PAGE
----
Once you’re sure there’s no serious rust, then first apply a rust converter to any patches of surface rust and allow it to cure – the process varies according to the product, but there are plenty available on the market.

Injecting wax into chassis and sills

Next, before repainting any bare areas underneath, it’s time to start protecting the insides of the chassis box sections and the sills. Usually you’ll find enough drain holes and access points, sometimes filled with rubber or plastic plugs, to be able to insert probes into the sections in question.

There are basic kits that require you to pump up the container of rustproofing wax to pressurise it and there are also aerosols but they're only of use for small areas. If the weather is cold, warming the container or can in hot water will help thin the wax. Much better, though, is to use a purpose-made injection gun and probe in conjunction with a compressor.

If you’re not sure how well the probe sprays the wax, and the speed at which you need to use it, then practice first on a homemade cardboard box section.

Use polythene sheeting to protect the floors and inject wax into all those box sections. Don’t skimp on it, you might as well do this properly. Be prepared for wax to drip everywhere. it will be messy. Wipe away the excess, using a solvent if necessary, and allow it to dry off a bit.

Once that’s done, you can repaint those bare areas of metal under the car. There are underseals that contain rustproofing waxes, and you can also spray the entire underside with a clear or black underbody protectant wax. Many of these are ‘self-healing', creeping back over stone chips and similar.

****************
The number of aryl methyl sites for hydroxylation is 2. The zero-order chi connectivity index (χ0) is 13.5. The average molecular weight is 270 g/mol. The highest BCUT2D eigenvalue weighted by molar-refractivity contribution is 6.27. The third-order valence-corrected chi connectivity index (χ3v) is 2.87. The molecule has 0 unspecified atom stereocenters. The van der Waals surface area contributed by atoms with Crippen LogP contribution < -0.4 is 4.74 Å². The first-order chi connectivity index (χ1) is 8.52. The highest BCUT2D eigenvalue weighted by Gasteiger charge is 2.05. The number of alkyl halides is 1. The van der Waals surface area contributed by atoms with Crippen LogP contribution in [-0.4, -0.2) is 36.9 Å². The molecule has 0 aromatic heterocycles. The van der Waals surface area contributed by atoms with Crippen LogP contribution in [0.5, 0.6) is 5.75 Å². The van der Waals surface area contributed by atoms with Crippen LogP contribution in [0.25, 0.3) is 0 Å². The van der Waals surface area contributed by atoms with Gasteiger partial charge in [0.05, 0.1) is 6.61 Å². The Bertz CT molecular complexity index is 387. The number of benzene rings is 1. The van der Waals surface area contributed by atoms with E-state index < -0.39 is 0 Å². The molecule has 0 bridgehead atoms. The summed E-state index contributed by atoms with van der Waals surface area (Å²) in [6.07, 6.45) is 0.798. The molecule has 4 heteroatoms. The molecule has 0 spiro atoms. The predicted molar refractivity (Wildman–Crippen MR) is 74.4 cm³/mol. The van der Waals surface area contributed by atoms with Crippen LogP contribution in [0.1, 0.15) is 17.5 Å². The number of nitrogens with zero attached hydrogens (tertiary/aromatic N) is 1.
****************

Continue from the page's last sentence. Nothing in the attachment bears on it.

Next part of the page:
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Protecting body panels

You’re through the worst of it now. Now, while that injection probe is still out, it’s time to protect the insides of the panels. The most thorough way to do this is to remove the interior door cards, kick panels and rear panel quarter trim panels but that takes time and there’s always a danger of damaging them.

The compromise is to find ways to insert the injection probe into those areas – there are usually rubber bungs or other access holes you can use. If you really have to, drill access holes but you’ll have to protect the resultant bare metal and plug the holes once you’re done.

Do the same with any other double skinned areas, particularly the leading edge of the hood and the trailing edge of the trunk lid. For the door pillars, you can often remove courtesy light switches and door lock striker plates and insert the injection probe in their place.

Look for any other obvious water traps. Sunroof channels, soft-top stowage areas, under the fuel tank; there are often a shocking number of them. Spray wax into them and keep a note of where they are so you can top them up next year.

Then lift carpets, soundproofing, trunk mat and spare wheel, and use a quick-drying wax to protect those areas. Use the same stuff on the backs of any chromework too, either with a spray or a brush. And then breathe a sign of relief, remove all the masking and protection and leave the underbody wax to dry while you clean up your garage and yourself.

Later, while you’re still finding wax in your hair, console yourself that your classic car is now far more resistant to wax.

_Note: many of the pictures used are from Dinitrol, a brand that we have no commercial tie with but that is known to perform well in rustproofing tests. Thanks also to KWE Cars for the use of the XJS picture._